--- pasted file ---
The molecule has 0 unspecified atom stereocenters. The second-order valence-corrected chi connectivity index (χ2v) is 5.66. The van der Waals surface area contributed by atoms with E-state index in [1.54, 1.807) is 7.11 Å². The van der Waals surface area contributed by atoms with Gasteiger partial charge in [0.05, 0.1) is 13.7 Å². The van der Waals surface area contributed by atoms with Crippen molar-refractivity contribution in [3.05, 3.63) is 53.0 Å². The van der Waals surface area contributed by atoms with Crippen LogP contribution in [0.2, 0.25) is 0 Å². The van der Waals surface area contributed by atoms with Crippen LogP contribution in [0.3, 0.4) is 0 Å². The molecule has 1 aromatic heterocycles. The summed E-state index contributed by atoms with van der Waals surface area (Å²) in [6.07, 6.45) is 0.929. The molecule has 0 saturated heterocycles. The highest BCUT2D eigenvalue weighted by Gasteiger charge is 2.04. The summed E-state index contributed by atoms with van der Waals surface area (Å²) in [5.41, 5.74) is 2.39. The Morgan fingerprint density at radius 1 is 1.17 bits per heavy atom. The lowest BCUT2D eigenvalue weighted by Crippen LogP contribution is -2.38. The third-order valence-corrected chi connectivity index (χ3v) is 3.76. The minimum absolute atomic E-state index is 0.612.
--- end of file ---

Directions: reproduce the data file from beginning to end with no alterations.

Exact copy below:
The molecule has 0 unspecified atom stereocenters. The second-order valence-corrected chi connectivity index (χ2v) is 5.66. The van der Waals surface area contributed by atoms with E-state index in [1.54, 1.807) is 7.11 Å². The van der Waals surface area contributed by atoms with Gasteiger partial charge in [0.05, 0.1) is 13.7 Å². The van der Waals surface area contributed by atoms with Crippen molar-refractivity contribution in [3.05, 3.63) is 53.0 Å². The van der Waals surface area contributed by atoms with Crippen LogP contribution in [0.2, 0.25) is 0 Å². The van der Waals surface area contributed by atoms with Crippen LogP contribution in [0.3, 0.4) is 0 Å². The molecule has 1 aromatic heterocycles. The summed E-state index contributed by atoms with van der Waals surface area (Å²) in [6.07, 6.45) is 0.929. The molecule has 0 saturated heterocycles. The highest BCUT2D eigenvalue weighted by Gasteiger charge is 2.04. The summed E-state index contributed by atoms with van der Waals surface area (Å²) in [5.41, 5.74) is 2.39. The Morgan fingerprint density at radius 1 is 1.17 bits per heavy atom. The lowest BCUT2D eigenvalue weighted by Crippen LogP contribution is -2.38. The third-order valence-corrected chi connectivity index (χ3v) is 3.76. The minimum absolute atomic E-state index is 0.612.